(The Best Years in Life)
One of the frustrating things about
cardio exercise is it can slim your thighs and shrink your waist, but it doesn't
often give you shapely calves. In some cases, people notice their butts and
thighs taking on a toned appearance with no change in their lower legs at all.
The popularity of recumbent cycling, walking on treadmills, and using low-impact
aerobics to lose weight and improve cardiorespiratory
function could be the problem. If those sound like your favorites, you'll be
happy to know that with a few tweaks to your cardio routine, your calves can
experience the same improvements as other areas of your body.
The muscles of the calves activate when you raise your heel and push against resistance with the balls of your feet. Most cardio exercises don't challenge the calves enough to increase muscle tone. But adding an incline or a stepping element creates more work for the calf muscles.
Walking or running at an incline is a great way to target your calves and increase your caloric burn. A person weighing 155 pounds who walks at a brisk pace of 3.5 mph burns around 267 calories in an hour. But, that same person will burn around 422 calories if walking uphill. Raising the incline of a treadmill can mimic hill walking.
If you prefer to get your dose of cardio from a group exercise class, consider high-impact or step aerobics instead of a low-impact class. Stepping up and down creates more work for the muscles in the front and back of the lower leg. Step aerobics is also a much faster way to lose weight. Low-impact aerobics burns 352 calories per hour for a 155-pound person. Step aerobics burns 598.
For people who love stationary cycles, moving off the recumbent and onto an upright will help the calves. A spin class is even better because there are periods of standing, which puts more weight onto the calves. A good tip to remember is not to lean or shift forward when in a standing position. That puts stress on the knees. Keeping your weight over the front of the saddle puts stress on the muscles, giving the thighs and the calves more to do.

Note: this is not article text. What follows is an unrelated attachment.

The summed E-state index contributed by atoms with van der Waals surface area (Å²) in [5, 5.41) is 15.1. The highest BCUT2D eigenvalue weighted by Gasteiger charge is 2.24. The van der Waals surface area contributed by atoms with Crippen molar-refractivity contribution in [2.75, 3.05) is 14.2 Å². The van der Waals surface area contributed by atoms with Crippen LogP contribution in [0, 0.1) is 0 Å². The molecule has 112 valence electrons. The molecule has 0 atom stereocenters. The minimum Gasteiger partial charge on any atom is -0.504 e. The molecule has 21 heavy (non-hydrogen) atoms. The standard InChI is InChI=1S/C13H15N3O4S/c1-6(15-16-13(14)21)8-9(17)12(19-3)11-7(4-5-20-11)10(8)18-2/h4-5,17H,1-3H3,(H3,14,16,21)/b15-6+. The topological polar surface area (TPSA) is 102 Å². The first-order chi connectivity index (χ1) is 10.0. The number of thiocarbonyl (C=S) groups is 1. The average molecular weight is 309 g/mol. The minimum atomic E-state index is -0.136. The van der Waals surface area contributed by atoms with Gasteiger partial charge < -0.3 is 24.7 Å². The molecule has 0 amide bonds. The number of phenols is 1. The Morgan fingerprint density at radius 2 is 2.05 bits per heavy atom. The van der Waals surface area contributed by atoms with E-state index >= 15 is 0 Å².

A great exercise to do at home to burn calories and exhaust the calves is jumping rope. You can burn 100 calories in 10 minutes with a jump rope while toning your legs, arms, and shoulders. A jump rope is also cheap and portable, perfect for cardio while traveling or something to do when you don't feel like allowing other people to see you sweat.
The Centers for Disease Control and Prevention recommends at least 150 minutes of moderate cardio exercise per week for adults. The CDC also says that a mix of moderate- and high-intensity activity is even better for one's health. Jumping rope and running qualify as high-intensity exercise while brisk walking and aerobics is more moderate. Mixing up the type of cardio you could be more fun and better for your health, not to mention a faster way to shapely legs.
Sárka-Jonae Miller is a health and fitness expert. She began working in the
fitness industry in 2000 while pursuing a BS in journalism at Syracuse
University. She became certified as a personal fitness trainer and group
exercise instructor in 2003. She has also received training in massage therapy.
Sárka also writes fiction. She is the author of the chick lit novel,
Boyfriends. Get more health and wellness tips on Sárka's
Natural Healing Tips
blog or join her on
Sarka-Jonae Miller's "Between Boyfriends eBook"
When "the one" breaks her heart, Jan vows
to change. Read the book Hollywood & Vine magazine says "presents a unique
twist on the chick-lit genre."
Click on the image above for more details.
The information on this page and on this website has not been evaluated by the
FDA. We do not diagnose, treat, cure or
prevent illness or disease - instead, we try to help people learn how to do so themselves.
Anyone who believes they have a
serious medical condition or health issue should seek
diagnoses from a qualified medical professional before
making any decisions on how to best address their
health. We do not sell or advocate drugs, nor do we make any
claims that anything advocated or sold on this website
is a drug.
contemplating using any products or information on this
website must accept such use as experimental and
voluntary. No claims are made regarding the
therapeutic use of the products or information on this
website and all products featured or sold on this
website must be considered nutritional supplements only.